...We decided that there was so much misunderstanding of good general immunization practices we cut back on measuring immunization coverage rates in favor of spending more time training providers on vaccine administration, handling, and storage practices.
Tucson, Arizona (PRWEB) July 31, 2012
Vaccines are a national health treasure. They represent significant research, investment, and understanding of disease including mitigation of the impact of disease on society. Vaccines must be handled, stored, and administered appropriately to maintain effectiveness. The ability to efficiently monitor proper storage of vaccines and manage their use before expiration dates are major steps in preserving and optimizing the allocation of this national resource.
The issues and challenges of vaccine storage practices were recently described in a Scientific Technologies Corporation (STC) blog by Freddie Barber, RN, BA, MSHCA, STC Senior Public Health Advisor:
“During my tenure at Vaccines for Children (VFC) as both an Auditor and a State Coordinator, storage and handling issues were a primary focus. When I began in 2007, our state was completing both AFIX and VFC Site Compliance to 100% of providers enrolled on the program. By 2008 we decided that there was so much misunderstanding of good general immunization practices we cut back on measuring immunization coverage rates in favor of spending more time training providers on vaccine administration, handling, and storage practices. A provider with a 100% vaccination rate but whose storage practices ruined vaccine is worse than a provider who gives no vaccinations. Through our field visits we identified a variety of issues and problems including: the purchase of inadequate storage units, hospital and clinic staff that did not regularly monitor temperatures, or when temperatures were monitored, out of range temperature was recorded without performing or noting corrective action.”
“When investigating the vaccine storage waste impact, the two causes identified were expired vaccine and cold chain failures. Far and away the most significant was cold chain failure.”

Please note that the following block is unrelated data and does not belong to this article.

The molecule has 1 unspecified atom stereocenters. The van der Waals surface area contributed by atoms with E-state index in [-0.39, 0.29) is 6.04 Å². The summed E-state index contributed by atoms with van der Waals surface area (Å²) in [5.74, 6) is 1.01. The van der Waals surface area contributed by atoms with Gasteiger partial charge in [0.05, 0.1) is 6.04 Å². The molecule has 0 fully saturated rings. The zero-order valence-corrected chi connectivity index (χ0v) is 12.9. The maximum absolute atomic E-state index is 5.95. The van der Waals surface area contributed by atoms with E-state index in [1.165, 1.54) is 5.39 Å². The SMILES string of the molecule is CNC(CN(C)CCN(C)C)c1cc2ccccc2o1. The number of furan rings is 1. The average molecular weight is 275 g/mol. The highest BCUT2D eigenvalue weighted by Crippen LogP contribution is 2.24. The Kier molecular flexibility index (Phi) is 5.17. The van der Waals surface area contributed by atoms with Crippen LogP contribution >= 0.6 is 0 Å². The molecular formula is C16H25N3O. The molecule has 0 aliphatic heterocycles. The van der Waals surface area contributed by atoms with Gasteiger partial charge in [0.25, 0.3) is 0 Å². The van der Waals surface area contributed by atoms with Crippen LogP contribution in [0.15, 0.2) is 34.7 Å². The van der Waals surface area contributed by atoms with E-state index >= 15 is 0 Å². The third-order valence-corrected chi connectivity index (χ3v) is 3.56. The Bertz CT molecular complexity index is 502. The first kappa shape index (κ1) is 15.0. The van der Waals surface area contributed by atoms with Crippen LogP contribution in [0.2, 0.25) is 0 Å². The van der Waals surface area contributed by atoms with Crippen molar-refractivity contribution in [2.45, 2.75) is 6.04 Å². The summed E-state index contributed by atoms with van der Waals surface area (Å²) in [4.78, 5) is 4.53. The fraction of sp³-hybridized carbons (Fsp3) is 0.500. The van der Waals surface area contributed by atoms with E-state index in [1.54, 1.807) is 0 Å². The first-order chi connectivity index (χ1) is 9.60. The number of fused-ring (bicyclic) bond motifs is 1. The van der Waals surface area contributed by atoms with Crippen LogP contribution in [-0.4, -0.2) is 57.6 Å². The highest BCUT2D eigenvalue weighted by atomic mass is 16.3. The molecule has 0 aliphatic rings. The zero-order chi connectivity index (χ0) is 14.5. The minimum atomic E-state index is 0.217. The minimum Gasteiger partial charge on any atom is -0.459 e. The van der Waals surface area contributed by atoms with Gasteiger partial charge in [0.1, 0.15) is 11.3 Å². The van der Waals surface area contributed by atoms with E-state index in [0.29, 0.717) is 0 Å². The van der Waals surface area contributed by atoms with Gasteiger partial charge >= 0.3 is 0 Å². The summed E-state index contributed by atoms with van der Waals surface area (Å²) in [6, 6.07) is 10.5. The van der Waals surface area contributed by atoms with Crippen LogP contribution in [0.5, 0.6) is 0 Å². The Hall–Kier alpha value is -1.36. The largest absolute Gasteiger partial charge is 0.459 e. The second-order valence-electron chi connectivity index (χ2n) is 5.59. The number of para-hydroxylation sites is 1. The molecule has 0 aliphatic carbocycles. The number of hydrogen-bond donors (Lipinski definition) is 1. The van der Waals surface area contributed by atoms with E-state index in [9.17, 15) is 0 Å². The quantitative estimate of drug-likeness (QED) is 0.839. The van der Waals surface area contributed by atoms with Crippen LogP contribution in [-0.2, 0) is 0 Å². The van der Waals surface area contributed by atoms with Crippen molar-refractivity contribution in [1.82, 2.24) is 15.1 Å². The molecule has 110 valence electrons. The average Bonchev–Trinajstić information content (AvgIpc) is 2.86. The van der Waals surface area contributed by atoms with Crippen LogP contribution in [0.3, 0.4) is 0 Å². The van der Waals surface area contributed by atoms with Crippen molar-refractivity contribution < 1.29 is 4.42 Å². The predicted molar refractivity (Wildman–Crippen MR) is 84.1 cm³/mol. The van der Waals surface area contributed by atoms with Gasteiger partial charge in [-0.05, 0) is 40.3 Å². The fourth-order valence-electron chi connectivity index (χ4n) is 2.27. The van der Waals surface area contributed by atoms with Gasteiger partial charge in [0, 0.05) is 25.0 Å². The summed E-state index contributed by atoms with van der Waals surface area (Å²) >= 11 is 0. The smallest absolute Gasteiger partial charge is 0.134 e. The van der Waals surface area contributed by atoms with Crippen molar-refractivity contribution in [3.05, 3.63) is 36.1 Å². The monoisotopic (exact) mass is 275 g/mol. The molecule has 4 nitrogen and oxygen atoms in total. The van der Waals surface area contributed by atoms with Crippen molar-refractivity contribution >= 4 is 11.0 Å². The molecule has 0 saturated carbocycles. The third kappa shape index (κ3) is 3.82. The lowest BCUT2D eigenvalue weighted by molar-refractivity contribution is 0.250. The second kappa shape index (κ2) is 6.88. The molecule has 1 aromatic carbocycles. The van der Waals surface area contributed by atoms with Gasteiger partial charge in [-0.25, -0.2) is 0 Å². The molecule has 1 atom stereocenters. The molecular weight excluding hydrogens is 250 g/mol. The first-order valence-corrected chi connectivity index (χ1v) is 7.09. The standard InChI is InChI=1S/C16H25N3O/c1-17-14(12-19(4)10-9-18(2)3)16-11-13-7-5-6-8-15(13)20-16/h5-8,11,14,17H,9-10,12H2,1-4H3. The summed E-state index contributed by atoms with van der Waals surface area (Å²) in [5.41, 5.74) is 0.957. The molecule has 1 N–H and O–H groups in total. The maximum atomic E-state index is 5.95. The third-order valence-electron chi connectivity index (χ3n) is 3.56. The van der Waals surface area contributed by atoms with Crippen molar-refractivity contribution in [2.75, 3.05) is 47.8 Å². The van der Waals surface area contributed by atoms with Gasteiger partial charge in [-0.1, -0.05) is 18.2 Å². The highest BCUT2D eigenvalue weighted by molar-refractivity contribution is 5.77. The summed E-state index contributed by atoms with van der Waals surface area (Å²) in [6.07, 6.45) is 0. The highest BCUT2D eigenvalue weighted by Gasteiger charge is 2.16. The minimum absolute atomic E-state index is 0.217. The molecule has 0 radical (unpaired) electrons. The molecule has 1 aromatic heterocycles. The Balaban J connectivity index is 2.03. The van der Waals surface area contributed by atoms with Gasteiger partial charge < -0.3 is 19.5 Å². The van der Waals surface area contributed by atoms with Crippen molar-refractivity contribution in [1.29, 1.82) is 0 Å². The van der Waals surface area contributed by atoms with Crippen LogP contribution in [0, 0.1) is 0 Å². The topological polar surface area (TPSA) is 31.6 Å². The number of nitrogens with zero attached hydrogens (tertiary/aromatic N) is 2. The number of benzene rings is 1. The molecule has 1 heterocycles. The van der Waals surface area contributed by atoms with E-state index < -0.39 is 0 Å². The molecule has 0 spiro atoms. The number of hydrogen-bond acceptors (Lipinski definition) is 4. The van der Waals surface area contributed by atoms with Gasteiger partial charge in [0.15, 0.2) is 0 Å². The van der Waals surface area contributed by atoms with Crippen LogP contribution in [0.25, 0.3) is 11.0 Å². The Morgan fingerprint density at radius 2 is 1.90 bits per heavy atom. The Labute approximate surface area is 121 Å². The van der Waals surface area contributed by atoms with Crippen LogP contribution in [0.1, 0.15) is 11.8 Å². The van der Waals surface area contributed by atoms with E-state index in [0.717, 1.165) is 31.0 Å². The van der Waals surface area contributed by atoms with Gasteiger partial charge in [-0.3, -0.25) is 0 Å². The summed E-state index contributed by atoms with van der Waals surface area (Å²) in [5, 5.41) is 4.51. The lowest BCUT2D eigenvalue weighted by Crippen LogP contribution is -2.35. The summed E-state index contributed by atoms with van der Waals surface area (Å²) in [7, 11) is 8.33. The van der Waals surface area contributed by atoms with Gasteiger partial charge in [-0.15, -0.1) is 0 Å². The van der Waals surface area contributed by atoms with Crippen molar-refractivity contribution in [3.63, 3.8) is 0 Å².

Ms. Barber cites an example where a hospital logged over 30 out of range temperatures (specifically freezing temps) for the storage of their newborn Hep B vaccine and HBIG (hepatitis immunoglobulin). These temperatures affected months of vaccine lot numbers. As a result over 200 letters were sent to parents stating the vaccine given to newborns may not have been effective. A recommendation was made that an extra dose of vaccine may be needed. Research was done to ensure none of the newborns had Hep B positive birth mothers. Any baby born to a mother positive for Hep B is at risk for developing infection unless given vaccine and immunoglobulin shortly after birth. Without this timely administration there is an increase in morbidity and mortality.
In another situation described by Ms. Barber, Varicella was maintained in an inappropriate storage unit leading to a patient recall and the suspension of the delivery of Varicella vaccine until compliance was demonstrated. Varicella is required for school entry.
In one clinic a provider’s office nurse did not monitor the temperature of the storage devices, relates Ms. Barber. Due to a failure in the unit, all vaccine, both public and private, was lost. In addition to the cost to replace the vaccine, accountability for this duty cost the nurse a job with this provider.